Alterra Mountain Company may have agreed to change the name of its Squaw Valley ski resort, but it hasn’t changed its plans for massive development in North Tahoe.
Even in the face of community opposition, legal challenges, increasing fire danger, and a global pandemic, it’s business as usual for the Colorado-based ski conglomerate with parent company, KSL Capital Partners, and its plan to remake the region with highrise condo hotels, an indoor waterpark, and a roller coaster.
The Olympic Valley Public Services District, which serves as Placer County’s local government in the valley, is moving forward with its work to provide water, sewer service, and fire protection for the new development.
Conservationists caution against complacency.
“It’s been nine years since we first saw Alterra’s threat of massive development,” says Tom Mooers of Sierra Watch and the campaign to Keep Squaw True. “And it’s great that, so far, we’ve stopped them from destroying everything we love about our mountains. But Alterra Mountain Company has shown no willingness to compromise on a more reasonable development plan and is, instead, hell-bent on cashing in our shared Tahoe values for their own short-term profit.”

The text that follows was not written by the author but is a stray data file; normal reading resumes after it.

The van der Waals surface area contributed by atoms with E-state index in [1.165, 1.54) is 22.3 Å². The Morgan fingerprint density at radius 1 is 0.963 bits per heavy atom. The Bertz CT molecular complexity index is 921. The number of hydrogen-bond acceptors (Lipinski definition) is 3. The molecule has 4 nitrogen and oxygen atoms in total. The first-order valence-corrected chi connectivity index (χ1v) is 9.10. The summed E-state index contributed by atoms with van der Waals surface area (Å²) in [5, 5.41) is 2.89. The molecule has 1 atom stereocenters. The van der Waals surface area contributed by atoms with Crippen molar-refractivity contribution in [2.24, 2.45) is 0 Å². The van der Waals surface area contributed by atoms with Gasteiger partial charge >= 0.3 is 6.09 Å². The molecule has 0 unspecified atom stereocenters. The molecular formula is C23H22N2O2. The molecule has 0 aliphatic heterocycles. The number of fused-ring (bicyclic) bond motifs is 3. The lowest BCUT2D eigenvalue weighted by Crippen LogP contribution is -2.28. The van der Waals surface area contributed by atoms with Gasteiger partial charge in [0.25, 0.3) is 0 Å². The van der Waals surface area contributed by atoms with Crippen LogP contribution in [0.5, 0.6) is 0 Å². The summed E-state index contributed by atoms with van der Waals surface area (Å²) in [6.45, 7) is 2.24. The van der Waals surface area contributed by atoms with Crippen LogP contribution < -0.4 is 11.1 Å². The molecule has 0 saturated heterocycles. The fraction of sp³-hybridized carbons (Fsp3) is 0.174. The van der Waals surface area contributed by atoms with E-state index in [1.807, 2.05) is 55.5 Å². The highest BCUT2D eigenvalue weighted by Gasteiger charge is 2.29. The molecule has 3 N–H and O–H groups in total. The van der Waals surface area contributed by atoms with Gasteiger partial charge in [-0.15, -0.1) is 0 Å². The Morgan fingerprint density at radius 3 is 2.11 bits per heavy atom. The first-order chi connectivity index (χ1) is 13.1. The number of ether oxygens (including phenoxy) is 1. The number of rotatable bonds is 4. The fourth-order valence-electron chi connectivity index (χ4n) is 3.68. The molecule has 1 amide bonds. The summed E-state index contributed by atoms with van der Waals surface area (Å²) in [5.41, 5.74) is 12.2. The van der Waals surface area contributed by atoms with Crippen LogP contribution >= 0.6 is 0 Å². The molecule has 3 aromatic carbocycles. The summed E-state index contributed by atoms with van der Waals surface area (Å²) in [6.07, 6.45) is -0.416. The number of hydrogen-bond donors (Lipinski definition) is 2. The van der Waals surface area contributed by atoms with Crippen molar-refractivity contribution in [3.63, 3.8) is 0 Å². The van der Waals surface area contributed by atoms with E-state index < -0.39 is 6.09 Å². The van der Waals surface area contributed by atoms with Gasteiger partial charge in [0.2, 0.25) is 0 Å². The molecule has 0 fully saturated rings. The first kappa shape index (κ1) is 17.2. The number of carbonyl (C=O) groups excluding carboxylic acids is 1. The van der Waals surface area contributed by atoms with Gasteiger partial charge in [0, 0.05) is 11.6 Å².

Alterra’s development would include a series of high-rise condo hotels and a 90,000 square-foot indoor waterpark—as wide as a Walmart and nearly three times as tall.
The project would take 25 years to construct, draw down the valley’s limited water supplies, add thousands of car trips to Tahoe’s crowded roads, threaten the lake’s famed clarity—and put public safety at risk.
In the event of wildfire, with all that new development, it would take more than ten hours to evacuate the valley.
In response, conservation non-profit Sierra Watch launched a campaign to Keep Squaw True, recruiting thousands of volunteers in a growing grassroots movement that has, so far, stopped Alterra from pursuing its project.
After the Placer County Board of Supervisors approved Alterra’s proposed development in 2016, Sierra Watch initiated two public interest court challenges to the approvals: one based on state planning law, the California Environmental Quality Act (CEQA); the other based on violations of California’s Brown Act.
Sierra Watch’s CEQA challenge is based on decision-makers’ failure to assess the proposed development’s impact on key Tahoe issues like Tahoe clarity, fire safety, and traffic.
Sierra Watch’s Brown Act case challenges Placer County’s last-minute deal with the developers and the California Attorney General, negotiated in secret and announced the same day the project was approved.
Both challenges are on appeal. In the meantime, Alterra seems to be preparing to break ground – if they get a greenlight from the courts.
“Our goal is not simply to win a lawsuit,” says Mooers of Sierra Watch. “Our hope is to get Alterra to come to the table and work together with the community on a plan we can all be proud of.” Alterra Mountain Company